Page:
PHOTOGRAPH BY JACOB LUND/THE NOUN PROJECT
If pinguecula and pterygium sound like conditions to avoid (you’d be right), keep UV-filtering sunglasses handy. Opthalmologist Kevin Prendiville further notes that sunlight might aggravate macular degeneration, so shade your peepers with sunglasses and a brimmed hat.
Less obvious aids to vision involve the same things that are good for the rest of your body: fruits and vegetables, which deliver nutrients to all your organs, and exercise, which increases blood flow to all your organs (particularly important, Prendiville says, for people with glaucoma).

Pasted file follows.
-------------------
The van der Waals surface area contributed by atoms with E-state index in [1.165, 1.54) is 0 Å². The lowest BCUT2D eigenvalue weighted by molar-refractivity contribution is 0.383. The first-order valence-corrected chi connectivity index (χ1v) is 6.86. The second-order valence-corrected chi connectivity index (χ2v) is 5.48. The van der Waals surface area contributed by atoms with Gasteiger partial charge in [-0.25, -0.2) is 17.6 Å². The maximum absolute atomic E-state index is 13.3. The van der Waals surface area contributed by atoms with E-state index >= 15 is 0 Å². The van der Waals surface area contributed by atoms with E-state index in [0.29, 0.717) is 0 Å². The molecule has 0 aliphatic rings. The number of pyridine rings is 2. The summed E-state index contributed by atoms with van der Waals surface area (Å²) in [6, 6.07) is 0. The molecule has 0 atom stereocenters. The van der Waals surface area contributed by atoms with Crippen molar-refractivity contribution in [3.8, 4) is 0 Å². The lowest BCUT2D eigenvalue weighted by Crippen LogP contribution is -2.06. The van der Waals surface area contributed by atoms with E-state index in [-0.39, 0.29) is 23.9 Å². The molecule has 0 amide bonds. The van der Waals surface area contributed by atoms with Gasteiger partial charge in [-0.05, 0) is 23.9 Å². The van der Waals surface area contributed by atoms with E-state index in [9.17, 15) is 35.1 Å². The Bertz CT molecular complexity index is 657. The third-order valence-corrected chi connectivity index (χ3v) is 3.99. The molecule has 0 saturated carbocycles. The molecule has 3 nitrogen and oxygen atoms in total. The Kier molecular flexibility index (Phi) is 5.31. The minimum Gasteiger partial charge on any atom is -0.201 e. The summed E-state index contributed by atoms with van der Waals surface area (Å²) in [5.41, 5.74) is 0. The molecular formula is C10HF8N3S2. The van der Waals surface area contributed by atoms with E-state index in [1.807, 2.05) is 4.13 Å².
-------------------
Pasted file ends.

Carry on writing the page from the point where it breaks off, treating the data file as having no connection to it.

“Eye vitamins are mainly good for macular degeneration, and those are vitamins A, C, and E; zinc; selenium; and lutein,” Prendiville says. “I also recommend eating dark green, leafy vegetables. If you have dry eyes, the omega 3s in fish and flax oil might help.”
Dietitian and nutritionist Courtney Pogue recommends foods high in vitamin A. Find them in the orange spectrum: carrot, sweet potato, papaya, mango, apricot, etc. \
Lastly, Prendiville suggests following American Academy of Ophthalmology guidelines for when to get eye exams. Those 65 years or older should have their vision checked every year or two.
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